Chlorine Plant Fire Has Residents Sheltering After Hurricane

Chlorine is quite damaging to the lungs and “you certainly don’t want to inhale that”

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A fire at a Louisiana chlorine plant erupted with thick, billowing smoke Thursday after Hurricane Laura plowed through part of the country's petrochemical corridor with storm surges and fierce wind, forcing residents around the plant to shelter in their homes.

The damage came three years to the month after the record rains of Hurricane Harvey inundated Houston's refineries, storage tanks and chemical plants, unleashing dozens of toxic spills into surrounding communities' air, land and water. State and federal aircraft were heading into the air over the battered Louisiana coast Thursday, looking for signs of any other industrial damage or releases from Laura.

In the Lake Charles area, Louisiana Department of Environmental Quality workers with hand-held monitors did not immediately detect chlorine releases from the fire at the BioLab plant, agency spokesman Greg Langley said. The plant makes swimming pool chemicals.

BioLab’s corporate parent said the plant had been shut down and evacuated ahead of the storm, and no plant employees were injured.

Authorities ordered people around the plant in the heavily industrialized Lake Charles area to stay in their homes, with doors and windows shut, when the blaze was discovered after first light after the storm. The state Department of Transportation closed Interstate 10 in the area, diverting traffic.

State police spokesman Nick Manale said hurricane winds of well over 100 mph (160 km/h) appeared to be a factor, although the cause remained under investigation. State police knew of no reports of injuries, including exposure to hazardous fumes.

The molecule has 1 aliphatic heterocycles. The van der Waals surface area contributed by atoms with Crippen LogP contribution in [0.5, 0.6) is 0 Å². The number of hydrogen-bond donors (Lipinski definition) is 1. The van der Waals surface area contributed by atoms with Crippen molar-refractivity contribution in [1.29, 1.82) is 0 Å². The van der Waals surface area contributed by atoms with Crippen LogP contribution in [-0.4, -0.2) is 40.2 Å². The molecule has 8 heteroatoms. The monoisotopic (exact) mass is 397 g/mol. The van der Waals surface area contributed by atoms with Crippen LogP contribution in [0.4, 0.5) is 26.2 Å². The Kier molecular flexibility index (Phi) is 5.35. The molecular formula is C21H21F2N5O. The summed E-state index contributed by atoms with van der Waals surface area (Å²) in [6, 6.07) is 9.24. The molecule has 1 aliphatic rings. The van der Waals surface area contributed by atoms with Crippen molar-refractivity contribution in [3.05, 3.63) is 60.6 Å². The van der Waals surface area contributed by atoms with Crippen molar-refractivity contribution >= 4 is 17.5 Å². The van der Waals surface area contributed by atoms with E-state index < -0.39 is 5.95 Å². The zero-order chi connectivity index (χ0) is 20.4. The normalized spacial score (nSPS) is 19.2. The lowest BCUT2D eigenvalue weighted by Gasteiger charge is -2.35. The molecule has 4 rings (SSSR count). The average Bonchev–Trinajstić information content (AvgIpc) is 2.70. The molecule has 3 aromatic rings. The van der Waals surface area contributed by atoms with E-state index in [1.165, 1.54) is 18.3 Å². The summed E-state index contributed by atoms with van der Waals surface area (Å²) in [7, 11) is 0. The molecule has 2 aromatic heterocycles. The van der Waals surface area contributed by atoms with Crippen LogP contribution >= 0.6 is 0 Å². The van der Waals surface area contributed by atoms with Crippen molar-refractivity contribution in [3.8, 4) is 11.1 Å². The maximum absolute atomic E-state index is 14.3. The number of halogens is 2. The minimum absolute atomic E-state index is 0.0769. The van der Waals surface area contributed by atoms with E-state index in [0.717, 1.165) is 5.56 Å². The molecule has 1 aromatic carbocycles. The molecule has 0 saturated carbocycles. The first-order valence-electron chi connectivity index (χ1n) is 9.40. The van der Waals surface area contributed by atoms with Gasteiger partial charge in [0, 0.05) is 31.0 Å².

The fire sent black smoke billowing high above an interstate overpass, dominating the skyline of the damaged city. Crews battled the still-smoldering fire into early evening. Downed trees, utility lines and other wreckage initially made reaching the fire difficult.

State police, firefighters and other emergency workers responded, and an Environmental Protection Agency plane was monitoring overhead, Langley said.

Lynn Goldman, dean of the School of Public Health at George Washington University and a former assistant administrator for toxics at the EPA, called chlorine “dangerous stuff."

Chlorine is quite damaging to the lungs and “you certainly don’t want to inhale that,” Goldman said.

Anne Rolfes in New Orleans, founder of an environmental group called The Bucket Brigades, said Louisiana requires comparatively little in terms of storm preparation, despite the state's status as a top five oil and gas producer, and despite the frequent storms that lash the coast.

“In general, these facilities have a long history of not preparing. They cry ‘act of God’ but it’s failure to prepare time and again,” she said.

State environmental officials planned to survey the entire storm area from the air to look for signs of any other industry fires or leaks, Langley said.

“We’ll be doing flyovers, looking for sheen on the water, any little thing we can see — orphan drums, things like that," Langley said.

Refineries and petrochemical plants also had crews headed out to check for damage, said Jeff Gunnulfsen, senior director of the American Fuel and Petrochemical Manufacturers trade group.

Reports of leaks or other industrial problems can take days to emerge after severe weather, because many plants have evacuated and locked down their facilities, and roads and phone lines are iffy.

EPA spokeswoman Molly Block said the agency had been working with other governments and contractors before the storm hit to assess the storm security of 23 Superfund sites in Louisiana and 35 in Texas.

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